*Correspondence to: Dr. Raphael E. Pollock, MD, Department of SurgicalOncology, UT MD Anderson Cancer Center, 1515 Holcombe Blvd., Box444, Houston, TX 77030. Fax: 713-792-0722.E-mail: rpollock@mdanderson.org

    Received 2 January 2008; Accepted 4 January 2008

    DOI 10.1002/jso.20991

    Published online in Wiley InterScience(www.interscience.wiley.com).

    2008 Wiley-Liss, Inc.

  • oncology, which is now perceived by the ABS as meriting serious

    consideration in light of the issues discussed above. For this to happen,

    there are many procedural and political hurdles that must be overcome;

    a certication process will need to be crafted that is consonant with

    these possible changes in residency and fellowship training platforms,

    yet avoids antagonizing our colleagues in the general surgery

    community.

    Currently, for a board certication mechanism to be recognized by

    the American Board of Medical Specialties (ABMS), the educational

    programs in which candidates are trained must be accredited by

    the American Council of Graduate Medical Education (ACGME).

    ACGME accreditation is based on a multifactorial process where one

    of the key criteria is that the constituent training programs do not make

    direct or indirect use of clinical revenues generated by trainees to

    cover trainee salaries. A survey of Society of Surgical Oncology

    (SSO)-accredited surgical oncology fellowship programs conducted in

    2007 revealed that approximately one-third depended on trainee-

    generated revenues as part of their compensation structure such that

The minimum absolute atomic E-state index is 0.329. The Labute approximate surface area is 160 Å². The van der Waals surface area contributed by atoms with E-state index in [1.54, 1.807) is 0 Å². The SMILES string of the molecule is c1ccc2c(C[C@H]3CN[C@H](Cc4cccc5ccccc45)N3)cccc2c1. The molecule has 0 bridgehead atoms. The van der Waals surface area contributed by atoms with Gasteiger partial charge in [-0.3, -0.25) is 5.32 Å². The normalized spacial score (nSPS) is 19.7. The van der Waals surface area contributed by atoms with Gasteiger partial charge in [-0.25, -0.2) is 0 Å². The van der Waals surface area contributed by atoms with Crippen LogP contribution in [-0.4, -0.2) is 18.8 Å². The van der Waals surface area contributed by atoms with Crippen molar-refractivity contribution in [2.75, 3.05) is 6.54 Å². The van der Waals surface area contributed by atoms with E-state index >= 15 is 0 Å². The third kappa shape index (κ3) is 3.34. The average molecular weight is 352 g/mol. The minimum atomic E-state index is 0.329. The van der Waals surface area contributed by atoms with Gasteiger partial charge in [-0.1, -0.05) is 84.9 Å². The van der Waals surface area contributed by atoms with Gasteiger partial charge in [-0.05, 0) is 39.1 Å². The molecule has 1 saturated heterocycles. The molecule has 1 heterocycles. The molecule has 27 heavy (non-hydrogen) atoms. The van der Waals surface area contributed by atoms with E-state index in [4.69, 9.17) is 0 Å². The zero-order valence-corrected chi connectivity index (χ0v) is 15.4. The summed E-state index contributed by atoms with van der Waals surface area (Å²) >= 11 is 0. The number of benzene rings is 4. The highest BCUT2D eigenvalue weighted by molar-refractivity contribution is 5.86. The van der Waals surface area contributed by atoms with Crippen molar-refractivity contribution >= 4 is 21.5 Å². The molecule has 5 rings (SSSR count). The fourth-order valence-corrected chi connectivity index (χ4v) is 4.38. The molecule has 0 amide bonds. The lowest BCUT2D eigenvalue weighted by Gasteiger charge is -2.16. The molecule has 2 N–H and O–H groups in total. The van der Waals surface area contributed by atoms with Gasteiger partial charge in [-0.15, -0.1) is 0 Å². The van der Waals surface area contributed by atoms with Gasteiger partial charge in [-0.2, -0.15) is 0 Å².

adhering to ACGME requirements would create signicant difculties.

    As an alternative, the American College of Surgeons, working in

    conjunction with the SSO, may be willing and able to serve as an

    accrediting agency for surgical oncology fellowships in a manner

    acceptable to the ABS and the ABMS, a possibility that is currently

    being explored.

    Assuming that these preliminary accreditation processes can be

    successfully negotiated, a next step will be the creation of the

    certication process per se. One can anticipate that the current SSO

    accreditation of fellowships would be replaced by a process potentially

    under the direction of the American College of Surgeons, with

    further standardization of surgical oncology training curricula as

    a necessary and logical by-product. The ABS clearly has the

    track record of psychometric testing experience needed to design,

    administer, and maintain certication examinations. It remains to be

    determined whether such an examination would have a written and oral

    component, and what would be the structure and content of the

    maintenance of certication and re-certication processes, especially

    given the reality of emerging sub-specialization within surgical

    oncology (e.g., breast, hepatobiliary, colorectal, etc.). To avoid

    problems that occurred with the creation of the American Board of

    Vascular Surgery, it will be imperative to allow a period of time,

    perhaps a decade, in which any surgeon holding active certication

    from the ABS will be allowed to sit for a certifying examination in

    surgical oncology, even without formal